Wail.

Those of you for whom English is a second language, I have a tip for you. Actually, this is for everyone, since most people haven’t heard it:

Wail.

Let me explain. You know how English has all those rules and regulations about grammar and punctuation? Well, they were all made to be broken, bent, scraped, remixed, reengineered, and built back up any way you see fit. It’s just like music.

In music, you toot on a horn, and it sounds like crap. And then you start learning the proper fingerings. You practice scales over and over – and over again. You study theory. You master every rule, every regulation. You embrace every school of thought, from the streets to the top of the ivory tower.

And then you throw it all away and make your own damn rules.

“You’ve got to learn your instrument. Then, you practice, practice, practice. And then, when you finally get up there on the bandstand, forget all that and just wail.” – Charlie Parker, as quoted in Acting Is a Job: Real-life Lessons About the Acting Business (2006) by Jason Pugatch, p. 73

Wail. Don’t be afraid to try new tricks as you go about mastering the English language. English is not about being “correct,” no matter how many elitist know-it-alls will tell you otherwise. And they will tell you as much, I promise you that. Ignore them.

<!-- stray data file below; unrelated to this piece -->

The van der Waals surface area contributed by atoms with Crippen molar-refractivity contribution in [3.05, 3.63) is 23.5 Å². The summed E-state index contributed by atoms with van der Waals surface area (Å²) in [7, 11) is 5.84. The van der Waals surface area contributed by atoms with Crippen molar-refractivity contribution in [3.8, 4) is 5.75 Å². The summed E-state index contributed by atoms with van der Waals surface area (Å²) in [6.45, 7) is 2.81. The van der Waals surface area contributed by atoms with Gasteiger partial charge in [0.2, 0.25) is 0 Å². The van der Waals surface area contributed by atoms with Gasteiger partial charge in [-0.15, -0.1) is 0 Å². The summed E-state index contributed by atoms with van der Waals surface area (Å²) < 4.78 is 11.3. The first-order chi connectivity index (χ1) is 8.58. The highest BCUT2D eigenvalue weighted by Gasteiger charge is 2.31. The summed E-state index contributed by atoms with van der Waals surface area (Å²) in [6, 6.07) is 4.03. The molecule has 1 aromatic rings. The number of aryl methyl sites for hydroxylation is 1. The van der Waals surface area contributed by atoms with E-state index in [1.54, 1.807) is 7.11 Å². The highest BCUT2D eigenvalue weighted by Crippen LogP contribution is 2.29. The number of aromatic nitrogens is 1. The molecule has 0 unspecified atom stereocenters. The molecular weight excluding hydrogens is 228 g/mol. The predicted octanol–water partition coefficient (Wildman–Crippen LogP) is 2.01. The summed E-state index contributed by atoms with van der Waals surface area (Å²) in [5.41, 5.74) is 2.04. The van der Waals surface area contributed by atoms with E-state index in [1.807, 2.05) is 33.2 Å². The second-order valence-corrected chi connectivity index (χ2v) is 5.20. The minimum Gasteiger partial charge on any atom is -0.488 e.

Learn your grammar. Learn your punctuation. Build your vocabulary. Read. Work your ass off at it. But when you start to see some of the blatant inconsistencies and conflicting rules that run rampant in English, embrace it all for the absurdity that it is, and take it as your cue to start experimenting with new styles.

Most important, speak English, don’t just write it. Language is, first and foremost, sound, not dead symbols on a page or a screen. The main problem many people have with English is that they learn it in its written form first, and only later begin to translate the symbols into sounds. That’s backwards.

Play with the sound of the language. Discover how it feels on your tongue, your cheeks, your teeth. Experience the sound of it. Let it become a part of your anatomy. Feel its rhythms, its rhymes, its inherent poetry. Inside those feelings there is movement. There is life itself. Keep the English language close to your heartbeat, and you will begin to feel more at-home in the language. Eventually you will discover your own voice.

Wail.

Let the elitists squawk.

2 thoughts on “Wail.”

  1. “Words are, in my not-so-humble opinion, our most inexhaustible source of magic. Capable of both inflicting injury, and remedying it.” -Albus Dumbledore

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